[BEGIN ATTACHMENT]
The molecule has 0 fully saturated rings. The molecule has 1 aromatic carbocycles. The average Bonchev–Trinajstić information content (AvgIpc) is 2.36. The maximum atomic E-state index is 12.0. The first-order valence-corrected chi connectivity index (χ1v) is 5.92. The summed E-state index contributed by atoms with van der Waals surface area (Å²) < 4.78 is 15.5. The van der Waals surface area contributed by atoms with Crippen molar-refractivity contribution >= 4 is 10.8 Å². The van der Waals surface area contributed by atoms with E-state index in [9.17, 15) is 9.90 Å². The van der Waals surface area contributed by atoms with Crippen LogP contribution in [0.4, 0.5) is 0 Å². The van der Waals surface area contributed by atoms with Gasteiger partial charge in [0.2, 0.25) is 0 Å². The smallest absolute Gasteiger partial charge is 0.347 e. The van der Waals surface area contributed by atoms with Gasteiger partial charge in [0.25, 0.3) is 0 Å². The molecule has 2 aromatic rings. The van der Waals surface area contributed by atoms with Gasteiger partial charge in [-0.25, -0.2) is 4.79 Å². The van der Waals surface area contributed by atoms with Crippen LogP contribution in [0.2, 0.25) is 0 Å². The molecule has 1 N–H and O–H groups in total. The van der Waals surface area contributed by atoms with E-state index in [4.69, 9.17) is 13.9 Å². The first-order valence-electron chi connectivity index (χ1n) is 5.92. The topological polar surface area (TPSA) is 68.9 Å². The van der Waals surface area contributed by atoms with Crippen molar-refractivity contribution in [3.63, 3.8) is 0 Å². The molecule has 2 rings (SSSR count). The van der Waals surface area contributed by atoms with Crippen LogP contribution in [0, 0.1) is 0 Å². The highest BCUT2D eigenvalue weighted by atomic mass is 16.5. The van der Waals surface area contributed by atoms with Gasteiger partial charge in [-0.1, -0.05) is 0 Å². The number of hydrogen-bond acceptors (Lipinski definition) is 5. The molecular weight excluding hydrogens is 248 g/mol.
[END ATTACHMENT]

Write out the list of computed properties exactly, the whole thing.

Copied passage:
The molecule has 0 fully saturated rings. The molecule has 1 aromatic carbocycles. The average Bonchev–Trinajstić information content (AvgIpc) is 2.36. The maximum atomic E-state index is 12.0. The first-order valence-corrected chi connectivity index (χ1v) is 5.92. The summed E-state index contributed by atoms with van der Waals surface area (Å²) < 4.78 is 15.5. The van der Waals surface area contributed by atoms with Crippen molar-refractivity contribution >= 4 is 10.8 Å². The van der Waals surface area contributed by atoms with E-state index in [9.17, 15) is 9.90 Å². The van der Waals surface area contributed by atoms with Crippen LogP contribution in [0.4, 0.5) is 0 Å². The van der Waals surface area contributed by atoms with Gasteiger partial charge in [0.2, 0.25) is 0 Å². The smallest absolute Gasteiger partial charge is 0.347 e. The van der Waals surface area contributed by atoms with Gasteiger partial charge in [0.25, 0.3) is 0 Å². The molecule has 2 aromatic rings. The van der Waals surface area contributed by atoms with Gasteiger partial charge in [-0.25, -0.2) is 4.79 Å². The van der Waals surface area contributed by atoms with Crippen LogP contribution in [0.2, 0.25) is 0 Å². The molecule has 1 N–H and O–H groups in total. The van der Waals surface area contributed by atoms with E-state index in [4.69, 9.17) is 13.9 Å². The first-order valence-electron chi connectivity index (χ1n) is 5.92. The topological polar surface area (TPSA) is 68.9 Å². The van der Waals surface area contributed by atoms with Crippen molar-refractivity contribution in [3.63, 3.8) is 0 Å². The molecule has 2 rings (SSSR count). The van der Waals surface area contributed by atoms with Crippen LogP contribution in [0, 0.1) is 0 Å². The highest BCUT2D eigenvalue weighted by atomic mass is 16.5. The van der Waals surface area contributed by atoms with Gasteiger partial charge in [-0.1, -0.05) is 0 Å². The number of hydrogen-bond acceptors (Lipinski definition) is 5. The molecular weight excluding hydrogens is 248 g/mol.